At the same time as African companies are being scrutinized for the slightest hint of corrupt behaviour, Glencore continues to do business with oil, gas and mining companies that claim to be champions of transparency. Banks are still working with Glencore as well. Aside from some negative attention and financial repercussions, Glencore seems to be avoiding serious consequences for its actions.
Last spring, I called for the Oslo-based Extractive Industries Transparency Initiative (EITI) to rescind Glencore’s membership, noting that the company’s involvement with EITI began while Glencore was engaging in the exact type of behavior that the initiative strives to eradicate. That hasn’t happened. EITI expressed concern about Glencore’s behavior in a statement by its board chair, Rt Hon Helen Clark, but nothing more has come of it. Their silence is betrayal of the very principles that they cherish.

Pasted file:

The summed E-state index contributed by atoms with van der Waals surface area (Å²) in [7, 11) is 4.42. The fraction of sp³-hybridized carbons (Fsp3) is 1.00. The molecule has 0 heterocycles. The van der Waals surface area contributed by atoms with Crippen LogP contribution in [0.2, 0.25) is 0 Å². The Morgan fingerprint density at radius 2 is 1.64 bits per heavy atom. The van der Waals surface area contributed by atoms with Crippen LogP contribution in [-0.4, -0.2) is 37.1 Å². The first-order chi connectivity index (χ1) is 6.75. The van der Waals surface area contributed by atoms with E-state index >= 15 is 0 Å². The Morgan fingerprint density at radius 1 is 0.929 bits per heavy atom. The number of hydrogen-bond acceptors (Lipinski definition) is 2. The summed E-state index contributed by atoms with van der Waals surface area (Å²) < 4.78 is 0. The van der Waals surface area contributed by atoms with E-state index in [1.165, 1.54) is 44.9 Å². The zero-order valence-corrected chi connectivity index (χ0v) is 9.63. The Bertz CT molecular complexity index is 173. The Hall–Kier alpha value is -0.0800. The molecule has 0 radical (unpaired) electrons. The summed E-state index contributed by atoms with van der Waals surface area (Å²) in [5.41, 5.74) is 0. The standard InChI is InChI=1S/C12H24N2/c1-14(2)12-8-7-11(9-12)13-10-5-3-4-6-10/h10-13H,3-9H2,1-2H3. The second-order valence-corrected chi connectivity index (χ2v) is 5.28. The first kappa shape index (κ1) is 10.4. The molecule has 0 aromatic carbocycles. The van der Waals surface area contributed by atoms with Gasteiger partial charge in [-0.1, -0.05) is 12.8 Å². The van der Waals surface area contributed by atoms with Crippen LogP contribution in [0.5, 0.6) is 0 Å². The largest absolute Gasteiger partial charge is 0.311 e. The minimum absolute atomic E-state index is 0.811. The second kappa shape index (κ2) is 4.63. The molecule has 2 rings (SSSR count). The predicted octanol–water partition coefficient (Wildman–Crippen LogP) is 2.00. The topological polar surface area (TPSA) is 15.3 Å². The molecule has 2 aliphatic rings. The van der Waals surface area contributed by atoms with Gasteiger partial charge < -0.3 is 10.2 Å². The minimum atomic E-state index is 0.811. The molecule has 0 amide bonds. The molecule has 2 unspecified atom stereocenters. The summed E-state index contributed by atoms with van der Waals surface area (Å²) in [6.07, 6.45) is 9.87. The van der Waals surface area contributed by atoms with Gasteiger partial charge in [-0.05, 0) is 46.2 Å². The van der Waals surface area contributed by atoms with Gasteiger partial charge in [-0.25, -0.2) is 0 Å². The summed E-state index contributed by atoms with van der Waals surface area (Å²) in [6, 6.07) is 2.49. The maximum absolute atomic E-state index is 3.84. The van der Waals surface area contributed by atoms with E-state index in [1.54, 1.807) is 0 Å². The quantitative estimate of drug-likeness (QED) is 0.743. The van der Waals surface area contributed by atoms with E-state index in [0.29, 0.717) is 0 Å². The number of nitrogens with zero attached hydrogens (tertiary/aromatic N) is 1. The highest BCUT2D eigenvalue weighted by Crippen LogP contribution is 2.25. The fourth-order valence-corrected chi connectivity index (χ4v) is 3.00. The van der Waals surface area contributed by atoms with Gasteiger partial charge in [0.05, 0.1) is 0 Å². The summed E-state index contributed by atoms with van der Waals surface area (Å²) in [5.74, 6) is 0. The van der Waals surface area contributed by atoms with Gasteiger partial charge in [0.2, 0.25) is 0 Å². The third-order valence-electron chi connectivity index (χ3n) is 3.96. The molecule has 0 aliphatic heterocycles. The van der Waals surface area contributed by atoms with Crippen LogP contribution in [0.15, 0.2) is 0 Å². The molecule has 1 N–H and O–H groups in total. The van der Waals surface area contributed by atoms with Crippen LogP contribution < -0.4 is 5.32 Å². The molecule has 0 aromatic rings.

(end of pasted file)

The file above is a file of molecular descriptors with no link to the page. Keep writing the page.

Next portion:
Let’s look at the penalties imposed on Glencore. They’re large, but when you consider Glencore’s size and resources, it is difficult to imagine they’ll have a significant impact. On the contrary: Glencore appears to be thriving. In a recent article, UK-based Proactive Investors noted that Glencore shares have increased in value by more than 50% during the last year.
“One reason why, is that all the ESG (environmental, social and corporate governance) bluster about ending coal use is now being thrown out of the window by one European country after another, and Glencore produces a lot of coal,” Proactive writes.
And that’s only part of the picture for Glencore. As Christopher Helman wrote for Forbes, “Glencore is in the enviable position of being among the world’s biggest energy traders at a time of surging prices and shortages, as well as one of the biggest miners of metals like copper, aluminium and cobalt — all vital in making batteries for electric vehicles and other alternative energy sources.”